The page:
A couple of weeks ago the UCD Smurfit School of Business hosted a panel discussion on “rural development, green business and climate change”, co-organised with the US Embassy in Ireland. Along with Chair Lisa Ryan, a Senior Power Systems Researcher at the UCD Energy Institute, there were three speakers: Rick Larson (US) of the Natural Capital Investment Fund, Ray O’Neill (Ireland), Head of Sustainable Business at AIB and Mark Manis (US), Senior Climate Change Policy Advisor in the US Department of Agriculture.
Rick Larson spoke first of his organisation’s work in conserving forest land and funding “natural resource-based” SMEs. He also discussed the difficulty of selling carbon credits, and, interestingly, mentioned that they have been able to do this in California, which has it’s own cap and trade scheme (here’s a useful article from the Wall Street Journal explaining how the scheme works – http://www.wsj.com/articles/how-cap-and-trade-is-working-in-california-1411937795).
Natural Capital Investment Fund:
Ray O’Neill then discussed sustainability initiatives at AIB. He acknowledged that the bank’s biggest environmental impact is through its customers, and stressed that its role is to “wield finance to get customers to do something good”. Later, in response to an excellent question on the trade-offs of sustainability, Mr O’Neill mentioned that AIB’s decision to put solar panels on its headquarters was a financial loss, but the bank wished to encourage its clients to follow suit, thereby benefiting the environment at the expense of AIB. Athough he did not mention that AIB no doubt hope that its customers might require a bank loan to install their new solar panels, so it could in fact be a long-term financial win for AIB, not the altruistic trade-off it may first appear!
Another interesting point made by Ray O’Neill, and one particularly relevant to practitioners, was how he “sold” sustainability “projects” within AIB. His advice was to “sell” the project to every department e.g. finance, operations etc, and to do the project in small chunks, building up to big projects gradually (so people don’t notice what’s happening until it’s too late to protest?!)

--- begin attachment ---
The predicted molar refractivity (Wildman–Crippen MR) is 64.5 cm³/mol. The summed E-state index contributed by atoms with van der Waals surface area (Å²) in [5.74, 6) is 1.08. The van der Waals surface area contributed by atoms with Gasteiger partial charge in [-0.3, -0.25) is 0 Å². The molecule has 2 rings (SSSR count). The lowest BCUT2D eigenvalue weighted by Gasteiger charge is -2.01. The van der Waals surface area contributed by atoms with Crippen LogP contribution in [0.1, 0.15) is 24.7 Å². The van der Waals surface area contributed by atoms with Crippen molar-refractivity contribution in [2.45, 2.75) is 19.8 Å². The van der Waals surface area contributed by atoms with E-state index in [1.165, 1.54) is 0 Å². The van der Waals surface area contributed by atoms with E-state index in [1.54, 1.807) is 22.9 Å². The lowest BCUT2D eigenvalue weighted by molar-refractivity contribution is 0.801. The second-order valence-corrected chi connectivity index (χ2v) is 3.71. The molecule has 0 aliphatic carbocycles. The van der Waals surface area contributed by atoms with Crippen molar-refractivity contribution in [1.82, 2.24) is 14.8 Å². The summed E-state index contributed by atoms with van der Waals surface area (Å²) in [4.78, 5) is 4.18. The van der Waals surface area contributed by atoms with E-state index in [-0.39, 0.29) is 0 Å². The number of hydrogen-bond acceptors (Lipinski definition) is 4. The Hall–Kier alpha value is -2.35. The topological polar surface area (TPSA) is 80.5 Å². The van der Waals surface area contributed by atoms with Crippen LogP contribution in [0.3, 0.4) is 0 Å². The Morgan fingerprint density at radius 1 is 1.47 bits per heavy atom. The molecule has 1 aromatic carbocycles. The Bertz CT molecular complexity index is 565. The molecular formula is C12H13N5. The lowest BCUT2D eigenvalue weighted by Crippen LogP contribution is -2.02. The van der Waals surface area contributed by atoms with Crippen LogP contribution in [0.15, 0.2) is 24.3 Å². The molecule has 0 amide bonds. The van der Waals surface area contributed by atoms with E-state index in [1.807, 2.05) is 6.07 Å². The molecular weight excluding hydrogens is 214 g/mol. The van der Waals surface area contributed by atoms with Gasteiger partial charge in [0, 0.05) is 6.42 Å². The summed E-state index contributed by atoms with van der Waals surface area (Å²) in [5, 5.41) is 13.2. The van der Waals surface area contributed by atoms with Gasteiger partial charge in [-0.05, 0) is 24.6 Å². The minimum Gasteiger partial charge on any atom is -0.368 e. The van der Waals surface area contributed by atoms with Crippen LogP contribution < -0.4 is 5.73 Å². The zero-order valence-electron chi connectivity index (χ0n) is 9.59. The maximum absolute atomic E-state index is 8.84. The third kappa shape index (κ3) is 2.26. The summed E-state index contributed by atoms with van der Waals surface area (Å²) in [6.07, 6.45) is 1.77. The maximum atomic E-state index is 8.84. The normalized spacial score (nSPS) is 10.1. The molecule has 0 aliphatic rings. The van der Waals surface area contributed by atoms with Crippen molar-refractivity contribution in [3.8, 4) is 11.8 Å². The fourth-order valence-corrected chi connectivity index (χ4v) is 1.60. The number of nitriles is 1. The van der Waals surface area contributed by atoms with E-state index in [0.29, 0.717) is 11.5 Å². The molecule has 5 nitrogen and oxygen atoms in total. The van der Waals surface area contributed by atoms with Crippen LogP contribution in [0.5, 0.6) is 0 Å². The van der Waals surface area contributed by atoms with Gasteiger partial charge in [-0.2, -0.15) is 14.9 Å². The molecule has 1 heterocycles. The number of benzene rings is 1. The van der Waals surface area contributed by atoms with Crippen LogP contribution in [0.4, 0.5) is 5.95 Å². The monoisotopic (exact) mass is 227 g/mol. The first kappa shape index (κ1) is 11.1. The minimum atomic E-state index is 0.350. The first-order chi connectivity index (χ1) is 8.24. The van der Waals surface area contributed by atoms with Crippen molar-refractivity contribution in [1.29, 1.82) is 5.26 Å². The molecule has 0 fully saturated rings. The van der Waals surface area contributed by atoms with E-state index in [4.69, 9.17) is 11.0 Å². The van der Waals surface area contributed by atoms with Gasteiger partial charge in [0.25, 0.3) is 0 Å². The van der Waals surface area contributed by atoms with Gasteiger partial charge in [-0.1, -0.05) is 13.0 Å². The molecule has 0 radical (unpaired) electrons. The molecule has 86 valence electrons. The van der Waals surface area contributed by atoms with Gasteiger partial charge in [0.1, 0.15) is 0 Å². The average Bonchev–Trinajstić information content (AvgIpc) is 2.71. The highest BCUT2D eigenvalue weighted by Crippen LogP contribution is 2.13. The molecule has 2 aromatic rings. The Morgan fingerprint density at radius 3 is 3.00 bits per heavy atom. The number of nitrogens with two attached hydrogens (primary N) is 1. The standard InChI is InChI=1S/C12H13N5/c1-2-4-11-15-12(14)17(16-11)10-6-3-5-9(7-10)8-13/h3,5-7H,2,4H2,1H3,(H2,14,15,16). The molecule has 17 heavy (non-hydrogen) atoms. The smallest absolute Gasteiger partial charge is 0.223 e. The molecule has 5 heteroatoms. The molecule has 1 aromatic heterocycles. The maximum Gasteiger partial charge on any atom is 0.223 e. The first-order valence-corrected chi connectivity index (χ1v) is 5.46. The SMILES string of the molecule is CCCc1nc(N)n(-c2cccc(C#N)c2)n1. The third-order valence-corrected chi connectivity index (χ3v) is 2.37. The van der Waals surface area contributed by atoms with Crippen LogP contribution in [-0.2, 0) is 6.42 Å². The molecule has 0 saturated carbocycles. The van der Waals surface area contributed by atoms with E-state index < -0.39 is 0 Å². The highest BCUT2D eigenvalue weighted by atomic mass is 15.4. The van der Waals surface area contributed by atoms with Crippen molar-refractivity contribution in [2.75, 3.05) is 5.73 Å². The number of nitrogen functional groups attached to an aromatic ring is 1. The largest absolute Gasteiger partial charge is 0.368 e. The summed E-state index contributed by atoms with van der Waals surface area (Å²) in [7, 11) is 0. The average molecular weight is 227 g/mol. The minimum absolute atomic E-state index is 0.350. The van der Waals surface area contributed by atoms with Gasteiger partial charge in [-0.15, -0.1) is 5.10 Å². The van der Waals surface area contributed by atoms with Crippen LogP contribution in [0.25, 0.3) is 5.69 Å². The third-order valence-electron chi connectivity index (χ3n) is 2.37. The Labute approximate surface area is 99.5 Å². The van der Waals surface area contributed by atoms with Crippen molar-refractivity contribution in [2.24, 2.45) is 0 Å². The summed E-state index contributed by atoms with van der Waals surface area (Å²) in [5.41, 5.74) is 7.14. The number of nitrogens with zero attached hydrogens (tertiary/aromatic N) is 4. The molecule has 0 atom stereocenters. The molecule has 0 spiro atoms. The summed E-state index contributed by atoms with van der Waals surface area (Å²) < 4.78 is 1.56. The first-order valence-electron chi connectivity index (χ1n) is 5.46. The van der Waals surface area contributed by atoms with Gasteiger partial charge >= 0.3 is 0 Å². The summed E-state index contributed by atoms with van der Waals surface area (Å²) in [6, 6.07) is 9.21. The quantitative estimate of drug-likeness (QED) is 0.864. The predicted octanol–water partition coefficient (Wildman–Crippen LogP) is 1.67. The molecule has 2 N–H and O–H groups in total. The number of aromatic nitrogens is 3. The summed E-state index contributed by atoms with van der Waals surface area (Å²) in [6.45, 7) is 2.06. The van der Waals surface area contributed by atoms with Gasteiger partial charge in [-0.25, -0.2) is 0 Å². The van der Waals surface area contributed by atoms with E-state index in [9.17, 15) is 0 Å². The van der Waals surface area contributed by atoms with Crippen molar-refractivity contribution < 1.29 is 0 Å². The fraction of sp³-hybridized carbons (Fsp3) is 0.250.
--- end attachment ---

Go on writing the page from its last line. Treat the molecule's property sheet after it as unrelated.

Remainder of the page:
The remainder of the session focused primarily on policy, perhaps inspired by Mark Manis’ interesting talk on his work with the US Department of Agriculture. He spoke of the complex negotiations undertaken by global and national bodies on climate change and food security. For reference, here are the bodies he mentioned, all of which offer some good information and resources:
Global Alliance for Climate Smart Agriculture (http://www.fao.org/gacsa/en/)
Global Research Alliance for Agricultural GHGs (http://globalresearchalliance.org/)
Climate and Clean Air Coalition (http://www.ccacoalition.org/)
Mr Manis also stressed the importance of the UN Framework Convention on Climate Change, and it is particularly worth keeping an eye on their website in the run up to COP21 on 30th November (http://unfccc.int/2860.php).
The session closed with a Q&A from the audience, with many of the questions focusing on policy. Emerging most strongly from this was Rick Larson’s argument that a tax on carbon would have the biggest impact on climate change. Just think – a world where companies pay for the carbon they emit… we can dream!